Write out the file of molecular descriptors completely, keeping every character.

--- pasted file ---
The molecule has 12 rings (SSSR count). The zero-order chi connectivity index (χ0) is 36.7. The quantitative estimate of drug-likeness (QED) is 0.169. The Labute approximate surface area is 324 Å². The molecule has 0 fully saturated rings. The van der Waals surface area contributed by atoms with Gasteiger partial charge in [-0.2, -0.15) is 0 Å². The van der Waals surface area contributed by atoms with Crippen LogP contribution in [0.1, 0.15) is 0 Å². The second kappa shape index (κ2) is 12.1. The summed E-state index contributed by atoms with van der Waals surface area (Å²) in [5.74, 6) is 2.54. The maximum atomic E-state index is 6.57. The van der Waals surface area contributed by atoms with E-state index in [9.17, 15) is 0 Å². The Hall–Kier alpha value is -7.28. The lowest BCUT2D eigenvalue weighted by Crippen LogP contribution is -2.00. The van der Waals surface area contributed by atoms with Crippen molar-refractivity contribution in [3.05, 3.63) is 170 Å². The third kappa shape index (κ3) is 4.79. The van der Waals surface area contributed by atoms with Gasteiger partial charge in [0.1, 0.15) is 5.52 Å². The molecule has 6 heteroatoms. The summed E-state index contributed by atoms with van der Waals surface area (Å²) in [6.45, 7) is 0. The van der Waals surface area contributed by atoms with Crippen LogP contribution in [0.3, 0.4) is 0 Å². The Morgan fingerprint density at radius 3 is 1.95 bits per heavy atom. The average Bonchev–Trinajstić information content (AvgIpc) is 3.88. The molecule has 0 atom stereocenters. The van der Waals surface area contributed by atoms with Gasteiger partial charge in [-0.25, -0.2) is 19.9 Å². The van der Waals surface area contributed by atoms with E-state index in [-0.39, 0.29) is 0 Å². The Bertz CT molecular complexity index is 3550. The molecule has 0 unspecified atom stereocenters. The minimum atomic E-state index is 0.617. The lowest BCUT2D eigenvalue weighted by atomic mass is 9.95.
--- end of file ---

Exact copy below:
The molecule has 12 rings (SSSR count). The zero-order chi connectivity index (χ0) is 36.7. The quantitative estimate of drug-likeness (QED) is 0.169. The Labute approximate surface area is 324 Å². The molecule has 0 fully saturated rings. The van der Waals surface area contributed by atoms with Gasteiger partial charge in [-0.2, -0.15) is 0 Å². The van der Waals surface area contributed by atoms with Crippen LogP contribution in [0.1, 0.15) is 0 Å². The second kappa shape index (κ2) is 12.1. The summed E-state index contributed by atoms with van der Waals surface area (Å²) in [5.74, 6) is 2.54. The maximum atomic E-state index is 6.57. The van der Waals surface area contributed by atoms with E-state index in [9.17, 15) is 0 Å². The Hall–Kier alpha value is -7.28. The lowest BCUT2D eigenvalue weighted by Crippen LogP contribution is -2.00. The van der Waals surface area contributed by atoms with Crippen molar-refractivity contribution in [3.05, 3.63) is 170 Å². The third kappa shape index (κ3) is 4.79. The van der Waals surface area contributed by atoms with Gasteiger partial charge in [0.1, 0.15) is 5.52 Å². The molecule has 6 heteroatoms. The summed E-state index contributed by atoms with van der Waals surface area (Å²) in [6.45, 7) is 0. The van der Waals surface area contributed by atoms with Crippen LogP contribution in [0.3, 0.4) is 0 Å². The Morgan fingerprint density at radius 3 is 1.95 bits per heavy atom. The average Bonchev–Trinajstić information content (AvgIpc) is 3.88. The molecule has 0 atom stereocenters. The van der Waals surface area contributed by atoms with Gasteiger partial charge in [-0.25, -0.2) is 19.9 Å². The van der Waals surface area contributed by atoms with E-state index in [-0.39, 0.29) is 0 Å². The Bertz CT molecular complexity index is 3550. The molecule has 0 unspecified atom stereocenters. The minimum atomic E-state index is 0.617. The lowest BCUT2D eigenvalue weighted by atomic mass is 9.95.